Freedom of Information in danger of ‘sliding into obsolescence’, new report finds
Exclusive: New report from transparency charity calls for FOI overhaul, with new regulatory powers given to Parliament
The Freedom of Information Act risks “sliding into obsolescence” without urgent reforms, according to a new report seen by openDemocracy.
A report published by transparency charity mySociety on Wednesday recommends sweeping changes to the regulation of Freedom of Information (FOI), and calls for FOI legislation to be extended to private providers of public services.
The British government’s handling of FOI has been heavily criticised. Last year openDemocracy revealed that an ‘Orwellian’ Cabinet Office ‘Clearing House’ unit was vetting information requests.
Freedom of Information is regulated by the Information Commissioner’s Office (ICO), which has powers over both FOI and data protection.
MySociety, which runs a number of transparency projects including the FOI site WhatDoTheyKnow.com, calls for the ICO’s data protection and access to information functions to be split into two offices and for responsibility for the regulator to be given to Parliament rather than a government department.
The ICO’s data protection and FOI portfolios are on “divergent paths”, according to the ‘Reforming Freedom of Information’ report.
FOI makes up a small part of the ICO, the report adds, and “suffers for being funded through a government department”, and is “increasingly out of alignment with the main goals of the organisation”.
The report’s author, Alex Parsons, said it was a “worrying time” for FOI in the UK.
“The law has survived several crises, and when it is threatened, civil society rallies to defend it. But this just means the end of FOI will be a slow erosion rather than a big event,” Parsons said.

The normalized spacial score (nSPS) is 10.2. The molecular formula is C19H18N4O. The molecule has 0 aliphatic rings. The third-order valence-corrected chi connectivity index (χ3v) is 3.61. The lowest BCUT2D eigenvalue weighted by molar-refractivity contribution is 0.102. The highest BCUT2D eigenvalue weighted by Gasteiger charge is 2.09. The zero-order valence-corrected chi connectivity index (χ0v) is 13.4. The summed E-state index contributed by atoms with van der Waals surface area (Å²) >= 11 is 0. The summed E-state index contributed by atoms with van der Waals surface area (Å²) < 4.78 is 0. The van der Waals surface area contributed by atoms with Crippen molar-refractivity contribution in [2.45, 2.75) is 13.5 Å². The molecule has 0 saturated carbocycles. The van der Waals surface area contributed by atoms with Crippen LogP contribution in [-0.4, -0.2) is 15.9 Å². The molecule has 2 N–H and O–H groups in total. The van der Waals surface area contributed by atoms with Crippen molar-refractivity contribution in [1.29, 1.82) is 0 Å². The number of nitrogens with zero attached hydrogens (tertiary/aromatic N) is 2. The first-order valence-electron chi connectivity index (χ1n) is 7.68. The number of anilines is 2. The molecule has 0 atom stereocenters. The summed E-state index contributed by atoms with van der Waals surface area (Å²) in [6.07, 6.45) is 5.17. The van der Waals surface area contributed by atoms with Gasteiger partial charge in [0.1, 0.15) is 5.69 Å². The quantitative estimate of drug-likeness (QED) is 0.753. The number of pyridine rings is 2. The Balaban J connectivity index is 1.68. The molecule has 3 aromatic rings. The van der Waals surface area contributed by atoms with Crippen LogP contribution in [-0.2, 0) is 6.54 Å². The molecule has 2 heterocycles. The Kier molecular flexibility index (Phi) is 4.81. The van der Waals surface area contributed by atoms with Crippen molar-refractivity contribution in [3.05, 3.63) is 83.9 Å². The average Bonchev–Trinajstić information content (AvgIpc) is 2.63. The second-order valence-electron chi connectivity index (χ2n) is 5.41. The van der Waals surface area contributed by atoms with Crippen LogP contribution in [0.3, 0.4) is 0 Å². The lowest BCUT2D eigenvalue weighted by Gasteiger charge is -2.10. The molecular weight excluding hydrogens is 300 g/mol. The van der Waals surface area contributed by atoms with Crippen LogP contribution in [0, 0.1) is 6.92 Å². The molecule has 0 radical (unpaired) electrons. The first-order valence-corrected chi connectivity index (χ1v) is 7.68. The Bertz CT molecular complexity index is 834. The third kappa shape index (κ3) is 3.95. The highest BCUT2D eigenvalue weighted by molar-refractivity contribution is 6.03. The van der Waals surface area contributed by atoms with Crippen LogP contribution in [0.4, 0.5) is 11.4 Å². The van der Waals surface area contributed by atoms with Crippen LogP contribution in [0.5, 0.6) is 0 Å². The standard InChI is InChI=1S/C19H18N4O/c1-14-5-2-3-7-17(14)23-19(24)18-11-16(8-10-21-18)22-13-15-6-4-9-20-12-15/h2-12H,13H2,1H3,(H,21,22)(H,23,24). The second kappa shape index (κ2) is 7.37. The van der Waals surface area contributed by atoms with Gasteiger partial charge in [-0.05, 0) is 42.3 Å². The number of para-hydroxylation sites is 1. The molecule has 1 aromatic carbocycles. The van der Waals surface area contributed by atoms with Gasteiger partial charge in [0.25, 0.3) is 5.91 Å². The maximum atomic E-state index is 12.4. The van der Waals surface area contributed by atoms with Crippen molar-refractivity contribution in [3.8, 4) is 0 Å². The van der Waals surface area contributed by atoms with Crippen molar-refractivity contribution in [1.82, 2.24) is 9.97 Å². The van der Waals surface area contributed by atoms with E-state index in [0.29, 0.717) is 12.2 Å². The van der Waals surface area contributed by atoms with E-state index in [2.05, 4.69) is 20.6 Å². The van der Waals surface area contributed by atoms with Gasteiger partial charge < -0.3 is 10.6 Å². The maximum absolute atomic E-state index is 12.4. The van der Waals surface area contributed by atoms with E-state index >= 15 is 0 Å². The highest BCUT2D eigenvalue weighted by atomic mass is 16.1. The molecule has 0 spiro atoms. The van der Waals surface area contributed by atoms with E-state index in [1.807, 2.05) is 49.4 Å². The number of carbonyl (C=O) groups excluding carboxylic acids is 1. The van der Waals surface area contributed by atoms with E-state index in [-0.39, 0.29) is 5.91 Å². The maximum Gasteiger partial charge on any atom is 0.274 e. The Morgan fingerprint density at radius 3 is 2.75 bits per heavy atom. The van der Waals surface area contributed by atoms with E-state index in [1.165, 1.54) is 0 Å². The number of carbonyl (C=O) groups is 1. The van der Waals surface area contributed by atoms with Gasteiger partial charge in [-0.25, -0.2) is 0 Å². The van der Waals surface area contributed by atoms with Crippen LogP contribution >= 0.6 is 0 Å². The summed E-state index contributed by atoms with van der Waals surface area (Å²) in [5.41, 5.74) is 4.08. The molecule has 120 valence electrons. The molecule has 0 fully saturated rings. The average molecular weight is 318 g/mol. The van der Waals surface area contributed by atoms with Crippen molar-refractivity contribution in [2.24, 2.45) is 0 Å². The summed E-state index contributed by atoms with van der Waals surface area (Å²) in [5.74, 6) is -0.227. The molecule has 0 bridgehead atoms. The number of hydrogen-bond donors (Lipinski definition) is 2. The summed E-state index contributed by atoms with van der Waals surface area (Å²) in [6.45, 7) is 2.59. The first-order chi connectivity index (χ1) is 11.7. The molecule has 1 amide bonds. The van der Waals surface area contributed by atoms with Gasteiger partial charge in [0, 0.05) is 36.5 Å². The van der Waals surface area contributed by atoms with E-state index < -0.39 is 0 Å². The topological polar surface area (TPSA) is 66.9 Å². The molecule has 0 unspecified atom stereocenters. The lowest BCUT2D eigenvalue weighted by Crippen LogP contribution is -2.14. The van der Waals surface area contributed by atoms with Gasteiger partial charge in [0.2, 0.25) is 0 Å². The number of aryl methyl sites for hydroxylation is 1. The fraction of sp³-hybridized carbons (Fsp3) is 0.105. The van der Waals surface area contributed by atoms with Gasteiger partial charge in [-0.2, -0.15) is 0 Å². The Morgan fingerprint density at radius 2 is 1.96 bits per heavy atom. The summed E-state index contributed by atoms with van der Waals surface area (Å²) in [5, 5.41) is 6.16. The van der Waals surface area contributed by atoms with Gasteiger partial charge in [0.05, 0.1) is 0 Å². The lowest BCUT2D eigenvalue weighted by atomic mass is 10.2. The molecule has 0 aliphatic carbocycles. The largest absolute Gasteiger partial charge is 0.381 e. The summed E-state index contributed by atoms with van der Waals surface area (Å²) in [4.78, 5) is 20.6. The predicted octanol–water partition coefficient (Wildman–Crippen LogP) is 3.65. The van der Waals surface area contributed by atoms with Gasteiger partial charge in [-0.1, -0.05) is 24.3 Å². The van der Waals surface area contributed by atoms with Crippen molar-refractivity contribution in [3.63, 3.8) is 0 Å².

“To survive, FOI can't remain static but needs to be adapted to the new circumstances of our times.”
FOI 'suffers for being funded through a government department'
Jon Baines, an information rights expert at the law firm Mishcon de Reya, welcomed the proposal to separate the ICO’s access information recommendation: “My impression – supported by the evidence – is that in recent years FOI has been given decreasing attention by the ICO, and having a dedicated office dealing with it would be a good opportunity for a revived focus."
The Campaign for FOI’s Maurice Frankel said: “If FOI is not to wither on the vine, it needs more robust protection - and that must start with the ICO.”
Concerns about the operation of FOI have been growing. Conservative MP David Davis last week called for the Clearing House to be “abolished”.
The British government has maintained that it “takes its obligations under the Freedom of Information Act and Data Protection Act seriously, and routinely discloses information beyond the requirements under the Freedom of Information Act”.
But a recent openDemocracy report, ‘Art of Darkness’ found that over the past ten years the ICO’s FOI budget has been cut by 41% in real terms while its complaint caseload has increased by 46%.
mySociety has also called for the UK government to include social registered landlords and housing associations within the FOI Act, which would increase transparency over how public services are delivered.